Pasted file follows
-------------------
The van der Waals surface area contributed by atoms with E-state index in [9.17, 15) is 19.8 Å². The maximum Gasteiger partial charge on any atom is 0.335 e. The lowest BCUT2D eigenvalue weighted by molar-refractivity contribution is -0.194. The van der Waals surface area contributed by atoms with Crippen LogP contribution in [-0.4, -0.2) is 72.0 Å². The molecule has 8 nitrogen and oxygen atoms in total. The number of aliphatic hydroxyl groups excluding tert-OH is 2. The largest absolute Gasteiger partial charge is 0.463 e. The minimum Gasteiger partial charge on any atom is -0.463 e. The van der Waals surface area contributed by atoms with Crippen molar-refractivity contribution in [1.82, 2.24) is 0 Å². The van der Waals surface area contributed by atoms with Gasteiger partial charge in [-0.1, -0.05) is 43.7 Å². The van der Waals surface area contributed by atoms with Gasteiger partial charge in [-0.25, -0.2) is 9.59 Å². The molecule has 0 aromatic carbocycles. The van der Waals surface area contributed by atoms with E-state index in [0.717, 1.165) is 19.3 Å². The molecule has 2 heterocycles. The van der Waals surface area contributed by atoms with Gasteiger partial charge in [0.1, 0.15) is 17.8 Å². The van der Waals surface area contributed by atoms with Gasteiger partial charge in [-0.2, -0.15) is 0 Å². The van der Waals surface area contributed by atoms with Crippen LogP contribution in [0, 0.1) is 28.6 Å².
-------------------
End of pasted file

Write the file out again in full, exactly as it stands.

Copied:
The van der Waals surface area contributed by atoms with E-state index in [9.17, 15) is 19.8 Å². The maximum Gasteiger partial charge on any atom is 0.335 e. The lowest BCUT2D eigenvalue weighted by molar-refractivity contribution is -0.194. The van der Waals surface area contributed by atoms with Crippen LogP contribution in [-0.4, -0.2) is 72.0 Å². The molecule has 8 nitrogen and oxygen atoms in total. The number of aliphatic hydroxyl groups excluding tert-OH is 2. The largest absolute Gasteiger partial charge is 0.463 e. The minimum Gasteiger partial charge on any atom is -0.463 e. The van der Waals surface area contributed by atoms with Crippen molar-refractivity contribution in [1.82, 2.24) is 0 Å². The van der Waals surface area contributed by atoms with Gasteiger partial charge in [-0.1, -0.05) is 43.7 Å². The van der Waals surface area contributed by atoms with Gasteiger partial charge in [-0.25, -0.2) is 9.59 Å². The molecule has 0 aromatic carbocycles. The van der Waals surface area contributed by atoms with E-state index in [0.717, 1.165) is 19.3 Å². The molecule has 2 heterocycles. The van der Waals surface area contributed by atoms with Gasteiger partial charge in [0.1, 0.15) is 17.8 Å². The van der Waals surface area contributed by atoms with Gasteiger partial charge in [-0.2, -0.15) is 0 Å². The van der Waals surface area contributed by atoms with Crippen LogP contribution in [0, 0.1) is 28.6 Å².